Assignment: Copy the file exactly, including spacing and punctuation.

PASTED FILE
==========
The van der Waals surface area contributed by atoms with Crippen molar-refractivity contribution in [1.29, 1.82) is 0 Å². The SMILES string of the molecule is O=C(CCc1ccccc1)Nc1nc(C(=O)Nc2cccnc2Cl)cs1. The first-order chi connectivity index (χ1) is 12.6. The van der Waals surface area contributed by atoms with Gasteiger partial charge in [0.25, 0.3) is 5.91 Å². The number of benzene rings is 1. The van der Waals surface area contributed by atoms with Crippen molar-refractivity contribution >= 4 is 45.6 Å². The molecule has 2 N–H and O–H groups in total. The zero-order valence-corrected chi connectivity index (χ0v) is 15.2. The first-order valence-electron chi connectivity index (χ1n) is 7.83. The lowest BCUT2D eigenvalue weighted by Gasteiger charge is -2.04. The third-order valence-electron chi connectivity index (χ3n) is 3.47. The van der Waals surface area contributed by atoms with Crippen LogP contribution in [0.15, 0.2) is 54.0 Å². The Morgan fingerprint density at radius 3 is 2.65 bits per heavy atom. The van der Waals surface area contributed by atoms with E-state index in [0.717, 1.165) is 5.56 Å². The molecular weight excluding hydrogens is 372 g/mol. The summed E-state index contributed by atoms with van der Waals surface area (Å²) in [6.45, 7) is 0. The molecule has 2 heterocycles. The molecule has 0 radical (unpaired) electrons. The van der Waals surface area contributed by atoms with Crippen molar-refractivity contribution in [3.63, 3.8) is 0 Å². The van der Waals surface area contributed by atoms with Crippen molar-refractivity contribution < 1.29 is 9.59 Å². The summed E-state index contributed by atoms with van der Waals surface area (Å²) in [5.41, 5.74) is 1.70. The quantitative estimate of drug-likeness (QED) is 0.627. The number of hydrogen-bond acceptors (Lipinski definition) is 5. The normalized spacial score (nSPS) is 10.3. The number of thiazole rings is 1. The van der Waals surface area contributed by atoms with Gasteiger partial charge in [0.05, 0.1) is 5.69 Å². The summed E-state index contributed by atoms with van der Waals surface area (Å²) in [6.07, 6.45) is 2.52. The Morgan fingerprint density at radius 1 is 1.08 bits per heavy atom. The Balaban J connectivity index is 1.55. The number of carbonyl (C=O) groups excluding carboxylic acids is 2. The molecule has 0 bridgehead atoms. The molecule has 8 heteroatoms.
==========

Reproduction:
The van der Waals surface area contributed by atoms with Crippen molar-refractivity contribution in [1.29, 1.82) is 0 Å². The SMILES string of the molecule is O=C(CCc1ccccc1)Nc1nc(C(=O)Nc2cccnc2Cl)cs1. The first-order chi connectivity index (χ1) is 12.6. The van der Waals surface area contributed by atoms with Gasteiger partial charge in [0.25, 0.3) is 5.91 Å². The number of benzene rings is 1. The van der Waals surface area contributed by atoms with Crippen molar-refractivity contribution >= 4 is 45.6 Å². The molecule has 2 N–H and O–H groups in total. The zero-order valence-corrected chi connectivity index (χ0v) is 15.2. The first-order valence-electron chi connectivity index (χ1n) is 7.83. The lowest BCUT2D eigenvalue weighted by Gasteiger charge is -2.04. The third-order valence-electron chi connectivity index (χ3n) is 3.47. The van der Waals surface area contributed by atoms with Crippen LogP contribution in [0.15, 0.2) is 54.0 Å². The Morgan fingerprint density at radius 3 is 2.65 bits per heavy atom. The van der Waals surface area contributed by atoms with E-state index in [0.717, 1.165) is 5.56 Å². The molecular weight excluding hydrogens is 372 g/mol. The summed E-state index contributed by atoms with van der Waals surface area (Å²) in [6.45, 7) is 0. The molecule has 2 heterocycles. The molecule has 0 radical (unpaired) electrons. The van der Waals surface area contributed by atoms with Crippen molar-refractivity contribution in [3.63, 3.8) is 0 Å². The van der Waals surface area contributed by atoms with Crippen molar-refractivity contribution < 1.29 is 9.59 Å². The summed E-state index contributed by atoms with van der Waals surface area (Å²) in [5.41, 5.74) is 1.70. The quantitative estimate of drug-likeness (QED) is 0.627. The number of hydrogen-bond acceptors (Lipinski definition) is 5. The normalized spacial score (nSPS) is 10.3. The number of thiazole rings is 1. The van der Waals surface area contributed by atoms with Gasteiger partial charge in [0.05, 0.1) is 5.69 Å². The summed E-state index contributed by atoms with van der Waals surface area (Å²) in [6.07, 6.45) is 2.52. The Morgan fingerprint density at radius 1 is 1.08 bits per heavy atom. The Balaban J connectivity index is 1.55. The number of carbonyl (C=O) groups excluding carboxylic acids is 2. The molecule has 0 bridgehead atoms. The molecule has 8 heteroatoms.